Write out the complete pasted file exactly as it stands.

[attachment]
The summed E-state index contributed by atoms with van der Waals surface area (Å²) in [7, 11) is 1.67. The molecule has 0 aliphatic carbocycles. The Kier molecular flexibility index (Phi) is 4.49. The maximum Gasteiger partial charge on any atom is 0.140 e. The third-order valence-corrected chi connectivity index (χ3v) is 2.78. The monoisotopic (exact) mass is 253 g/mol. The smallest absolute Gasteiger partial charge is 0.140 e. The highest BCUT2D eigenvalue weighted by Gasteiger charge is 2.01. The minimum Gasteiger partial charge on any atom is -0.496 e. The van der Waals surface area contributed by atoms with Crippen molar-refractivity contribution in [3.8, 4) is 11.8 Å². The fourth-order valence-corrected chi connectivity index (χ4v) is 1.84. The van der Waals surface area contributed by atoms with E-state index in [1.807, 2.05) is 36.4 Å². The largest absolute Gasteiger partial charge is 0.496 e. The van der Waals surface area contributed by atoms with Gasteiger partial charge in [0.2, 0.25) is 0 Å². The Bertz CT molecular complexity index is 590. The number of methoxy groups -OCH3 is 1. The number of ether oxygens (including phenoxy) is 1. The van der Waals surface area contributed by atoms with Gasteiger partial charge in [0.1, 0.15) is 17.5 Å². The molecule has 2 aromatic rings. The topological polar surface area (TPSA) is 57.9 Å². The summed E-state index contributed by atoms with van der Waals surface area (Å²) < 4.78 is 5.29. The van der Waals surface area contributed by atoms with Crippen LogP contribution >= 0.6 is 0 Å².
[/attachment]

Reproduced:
The summed E-state index contributed by atoms with van der Waals surface area (Å²) in [7, 11) is 1.67. The molecule has 0 aliphatic carbocycles. The Kier molecular flexibility index (Phi) is 4.49. The maximum Gasteiger partial charge on any atom is 0.140 e. The third-order valence-corrected chi connectivity index (χ3v) is 2.78. The monoisotopic (exact) mass is 253 g/mol. The smallest absolute Gasteiger partial charge is 0.140 e. The highest BCUT2D eigenvalue weighted by Gasteiger charge is 2.01. The minimum Gasteiger partial charge on any atom is -0.496 e. The van der Waals surface area contributed by atoms with Crippen molar-refractivity contribution in [3.8, 4) is 11.8 Å². The fourth-order valence-corrected chi connectivity index (χ4v) is 1.84. The van der Waals surface area contributed by atoms with E-state index in [1.807, 2.05) is 36.4 Å². The largest absolute Gasteiger partial charge is 0.496 e. The van der Waals surface area contributed by atoms with Gasteiger partial charge in [0.2, 0.25) is 0 Å². The Bertz CT molecular complexity index is 590. The number of methoxy groups -OCH3 is 1. The number of ether oxygens (including phenoxy) is 1. The van der Waals surface area contributed by atoms with Gasteiger partial charge in [0.1, 0.15) is 17.5 Å². The molecule has 2 aromatic rings. The topological polar surface area (TPSA) is 57.9 Å². The summed E-state index contributed by atoms with van der Waals surface area (Å²) < 4.78 is 5.29. The van der Waals surface area contributed by atoms with Crippen LogP contribution >= 0.6 is 0 Å².